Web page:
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Marked Succession of Cyanobacterial Communities Following Glacier Retreat in the High Arctic

Pessi, Igor S., Pushkareva, Ekaterina, Lara, Yannick, Borderie, Fabien, Wilmotte, Annick, Elster, Josef
Microbial ecology 2019 v.77 no.1 pp. 136-147
Cyanobacteria, biological soil crusts, biotopes, chemical composition, community structure, fluorescence microscopy, genotype, glaciation, glaciers, nucleotide sequences, phylotype, potassium, ribosomal RNA, sequence analysis, sodium, Arctic region, Norway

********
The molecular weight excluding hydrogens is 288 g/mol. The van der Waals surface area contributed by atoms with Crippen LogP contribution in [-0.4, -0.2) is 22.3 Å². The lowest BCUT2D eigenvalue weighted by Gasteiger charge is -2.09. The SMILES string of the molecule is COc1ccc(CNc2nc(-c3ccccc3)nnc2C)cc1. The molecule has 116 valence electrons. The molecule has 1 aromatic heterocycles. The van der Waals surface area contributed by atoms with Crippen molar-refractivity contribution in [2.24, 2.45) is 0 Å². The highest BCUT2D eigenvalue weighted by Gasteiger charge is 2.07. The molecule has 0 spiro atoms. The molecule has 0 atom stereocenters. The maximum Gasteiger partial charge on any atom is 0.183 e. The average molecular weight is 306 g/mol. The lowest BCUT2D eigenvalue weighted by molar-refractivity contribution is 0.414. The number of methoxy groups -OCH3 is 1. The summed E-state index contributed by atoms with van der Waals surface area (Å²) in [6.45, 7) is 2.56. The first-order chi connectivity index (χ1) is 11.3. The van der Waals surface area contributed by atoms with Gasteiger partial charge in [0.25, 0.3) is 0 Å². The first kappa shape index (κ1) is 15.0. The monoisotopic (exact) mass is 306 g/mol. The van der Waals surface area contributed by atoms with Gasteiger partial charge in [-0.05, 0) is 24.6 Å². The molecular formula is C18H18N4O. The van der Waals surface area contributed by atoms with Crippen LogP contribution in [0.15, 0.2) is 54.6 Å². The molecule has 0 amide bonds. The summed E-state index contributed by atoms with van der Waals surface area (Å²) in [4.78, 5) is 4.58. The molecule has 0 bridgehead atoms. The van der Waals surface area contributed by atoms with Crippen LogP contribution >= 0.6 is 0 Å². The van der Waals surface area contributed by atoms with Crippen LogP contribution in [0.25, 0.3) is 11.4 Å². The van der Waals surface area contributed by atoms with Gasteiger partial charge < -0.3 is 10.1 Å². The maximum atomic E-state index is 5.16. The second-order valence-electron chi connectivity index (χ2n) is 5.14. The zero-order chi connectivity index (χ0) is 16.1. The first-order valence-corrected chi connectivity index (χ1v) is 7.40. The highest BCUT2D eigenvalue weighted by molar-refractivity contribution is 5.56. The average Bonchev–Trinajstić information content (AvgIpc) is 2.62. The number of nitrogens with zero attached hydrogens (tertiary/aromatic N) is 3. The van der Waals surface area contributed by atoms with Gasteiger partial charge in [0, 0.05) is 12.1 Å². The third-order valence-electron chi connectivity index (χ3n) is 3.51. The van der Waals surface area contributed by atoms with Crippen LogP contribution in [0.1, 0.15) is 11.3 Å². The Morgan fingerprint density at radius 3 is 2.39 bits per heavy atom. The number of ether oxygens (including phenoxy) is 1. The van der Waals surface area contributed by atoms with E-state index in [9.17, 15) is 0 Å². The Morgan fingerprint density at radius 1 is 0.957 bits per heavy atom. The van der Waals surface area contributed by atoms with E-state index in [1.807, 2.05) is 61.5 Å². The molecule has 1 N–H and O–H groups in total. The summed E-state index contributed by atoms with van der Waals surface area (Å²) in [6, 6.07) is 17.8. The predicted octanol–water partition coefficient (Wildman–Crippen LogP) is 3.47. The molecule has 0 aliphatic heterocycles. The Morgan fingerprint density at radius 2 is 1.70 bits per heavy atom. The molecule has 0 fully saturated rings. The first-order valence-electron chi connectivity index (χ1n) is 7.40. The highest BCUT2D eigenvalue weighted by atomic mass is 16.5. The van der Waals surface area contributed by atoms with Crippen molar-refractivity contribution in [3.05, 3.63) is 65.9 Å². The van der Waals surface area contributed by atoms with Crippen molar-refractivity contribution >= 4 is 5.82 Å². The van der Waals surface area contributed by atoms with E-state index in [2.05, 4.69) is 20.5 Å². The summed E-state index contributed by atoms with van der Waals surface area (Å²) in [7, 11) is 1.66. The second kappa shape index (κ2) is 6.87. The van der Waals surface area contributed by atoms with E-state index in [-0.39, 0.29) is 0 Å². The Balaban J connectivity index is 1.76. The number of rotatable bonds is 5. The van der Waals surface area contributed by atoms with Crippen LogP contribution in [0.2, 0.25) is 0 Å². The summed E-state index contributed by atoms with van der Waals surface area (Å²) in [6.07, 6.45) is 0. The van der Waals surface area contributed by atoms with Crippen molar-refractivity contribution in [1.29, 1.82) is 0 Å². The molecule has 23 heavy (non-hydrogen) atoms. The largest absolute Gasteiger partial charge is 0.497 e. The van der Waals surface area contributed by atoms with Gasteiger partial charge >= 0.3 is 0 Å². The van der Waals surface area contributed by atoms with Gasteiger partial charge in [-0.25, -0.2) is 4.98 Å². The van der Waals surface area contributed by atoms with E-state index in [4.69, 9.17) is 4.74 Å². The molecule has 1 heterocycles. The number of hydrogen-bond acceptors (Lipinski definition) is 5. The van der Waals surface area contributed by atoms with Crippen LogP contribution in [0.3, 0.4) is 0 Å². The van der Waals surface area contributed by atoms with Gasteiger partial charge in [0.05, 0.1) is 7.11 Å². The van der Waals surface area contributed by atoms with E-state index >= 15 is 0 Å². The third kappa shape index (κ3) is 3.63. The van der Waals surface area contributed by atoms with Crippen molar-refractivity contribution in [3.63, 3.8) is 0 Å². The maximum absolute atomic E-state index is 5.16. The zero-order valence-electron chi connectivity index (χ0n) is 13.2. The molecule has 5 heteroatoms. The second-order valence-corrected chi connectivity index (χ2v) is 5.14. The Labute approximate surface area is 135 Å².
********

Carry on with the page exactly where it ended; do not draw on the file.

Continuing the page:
Cyanobacteria are important colonizers of recently deglaciated proglacial soil but an in-depth investigation of cyanobacterial succession following glacier retreat has not yet been carried out. Here, we report on the successional trajectories of cyanobacterial communities in biological soil crusts (BSCs) along a 100-year deglaciation gradient in three glacier forefields in central Svalbard, High Arctic. Distance from the glacier terminus was used as a proxy for soil age (years since deglaciation), and cyanobacterial abundance and community composition were evaluated by epifluorescence microscopy and pyrosequencing of partial 16S rRNA gene sequences, respectively. Succession was characterized by a decrease in phylotype richness and a marked shift in community structure, resulting in a clear separation between early (10–20 years since deglaciation), mid (30–50 years), and late (80–100 years) communities. Changes in cyanobacterial community structure were mainly connected with soil age and associated shifts in soil chemical composition (mainly moisture, SOC, SMN, K, and Na concentrations). Phylotypes associated with early communities were related either to potentially novel lineages (< 97.5% similar to sequences currently available in GenBank) or lineages predominantly restricted to polar and alpine biotopes, suggesting that the initial colonization of proglacial soil is accomplished by cyanobacteria transported from nearby glacial environments. Late communities, on the other hand, included more widely distributed genotypes, which appear to establish only after the microenvironment has been modified by the pioneering taxa.